These designers and retailers also buck the traditional 12-plus-month schedule for dress delivery. Balakumar says they've rushed a pantsuit in an impressive eight weeks, while pieces embroidered in India may take about four months. Lakum collections are also available to order immediately after they're presented during Bridal Market, instead of waiting a full year for the styles to hit the sales floor. Reyes says her brands tend to be flexible, depending on the style and situation, while Schoneveld will accommodate rush orders on her own designs.

For the most part, pricing is accessible, relative to bridal, of course. Lakum designs range from $3,000 to $8,000 for the most elaborately embroidered, although most sit in the $3,000-to-$5,000 range. The One Bridal collections run from $3,000 to $7,000-plus and Schone Bride runs from about $1,800 to $3,200. Schoneveld also prides herself on being transparent with the bride about the pricing behind her locally-manufactured pieces. 

There's also that "Brooklyn" mindset that attracts brides, with or without BK zip codes, to the area. Schoneveld finds her brides to be more "practical," prioritizing comfort and friends and family over "pomp and circumstance." She also points to shared values that the borough celebrates: "the locally-made aspect" and support for small and female-owned businesses.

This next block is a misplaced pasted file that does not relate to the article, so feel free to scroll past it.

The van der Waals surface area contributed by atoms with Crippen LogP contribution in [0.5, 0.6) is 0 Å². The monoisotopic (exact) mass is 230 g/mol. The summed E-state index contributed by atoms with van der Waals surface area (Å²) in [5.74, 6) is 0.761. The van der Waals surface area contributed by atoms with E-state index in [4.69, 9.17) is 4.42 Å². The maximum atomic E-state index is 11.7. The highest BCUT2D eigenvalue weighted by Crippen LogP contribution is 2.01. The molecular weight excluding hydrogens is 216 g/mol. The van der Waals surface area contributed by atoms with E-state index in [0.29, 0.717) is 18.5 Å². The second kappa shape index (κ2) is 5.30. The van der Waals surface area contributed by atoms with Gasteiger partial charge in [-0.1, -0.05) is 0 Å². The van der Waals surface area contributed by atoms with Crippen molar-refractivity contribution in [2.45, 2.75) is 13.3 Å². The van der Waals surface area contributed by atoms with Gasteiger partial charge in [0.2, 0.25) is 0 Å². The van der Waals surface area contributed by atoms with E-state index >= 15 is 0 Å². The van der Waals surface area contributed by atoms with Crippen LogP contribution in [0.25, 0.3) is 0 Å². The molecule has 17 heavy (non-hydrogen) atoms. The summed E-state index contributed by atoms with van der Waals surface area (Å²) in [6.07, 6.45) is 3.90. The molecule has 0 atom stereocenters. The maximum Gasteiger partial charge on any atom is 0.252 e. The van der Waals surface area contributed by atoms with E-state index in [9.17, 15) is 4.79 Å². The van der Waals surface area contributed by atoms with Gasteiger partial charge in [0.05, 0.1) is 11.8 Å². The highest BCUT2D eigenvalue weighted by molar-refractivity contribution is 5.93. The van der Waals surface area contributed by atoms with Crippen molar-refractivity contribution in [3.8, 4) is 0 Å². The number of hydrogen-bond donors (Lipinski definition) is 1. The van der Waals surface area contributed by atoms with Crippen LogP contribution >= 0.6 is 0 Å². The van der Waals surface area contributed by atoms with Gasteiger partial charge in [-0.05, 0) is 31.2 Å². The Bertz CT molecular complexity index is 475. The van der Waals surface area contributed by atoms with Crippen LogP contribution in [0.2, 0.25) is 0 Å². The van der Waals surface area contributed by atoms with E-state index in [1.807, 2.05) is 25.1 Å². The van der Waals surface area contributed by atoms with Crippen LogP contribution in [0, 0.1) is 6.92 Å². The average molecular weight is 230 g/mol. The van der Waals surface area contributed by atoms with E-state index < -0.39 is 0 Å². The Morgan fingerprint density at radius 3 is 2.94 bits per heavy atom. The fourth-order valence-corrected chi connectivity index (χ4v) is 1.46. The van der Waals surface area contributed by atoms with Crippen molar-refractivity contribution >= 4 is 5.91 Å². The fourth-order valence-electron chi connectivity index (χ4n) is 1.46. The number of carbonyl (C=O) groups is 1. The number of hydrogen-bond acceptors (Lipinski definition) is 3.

The area's sense of community is also unique. Green and Balakumar regularly refer their brides to related vendors nearby, while happily gifting clients mini bottles of neighboring Red Hook's Van Brunt Stillhouse goods. Schoneveld likes to suggest post-fitting brunch and shopping "tours" of Park Slope, while Reyes encourages her clients to explore the expansive Industry City offerings. Both Gowanus and Industry City are filled with art galleries, creative and tech studios, bar and restaurant hotspots, boutique shopping, plus ongoing indie-cool events (and people) — offering a destination for brides and fam to make day out of their appointments. 

Of course, there's the personal touch, too. Green asks for music preferences to curate soundtrack for each private fitting. The One Bridal will see a max of two brides at a time, while Schone Brides offers almost-hidden, cozy fitting areas in separate parts of the shop for semi-private gatherings.

In other words, being a Brooklyn bride is not just an aesthetic, but also the environment you're in while achieving that aesthetic. As Balakumar puts it, it's all about "an authentic experience."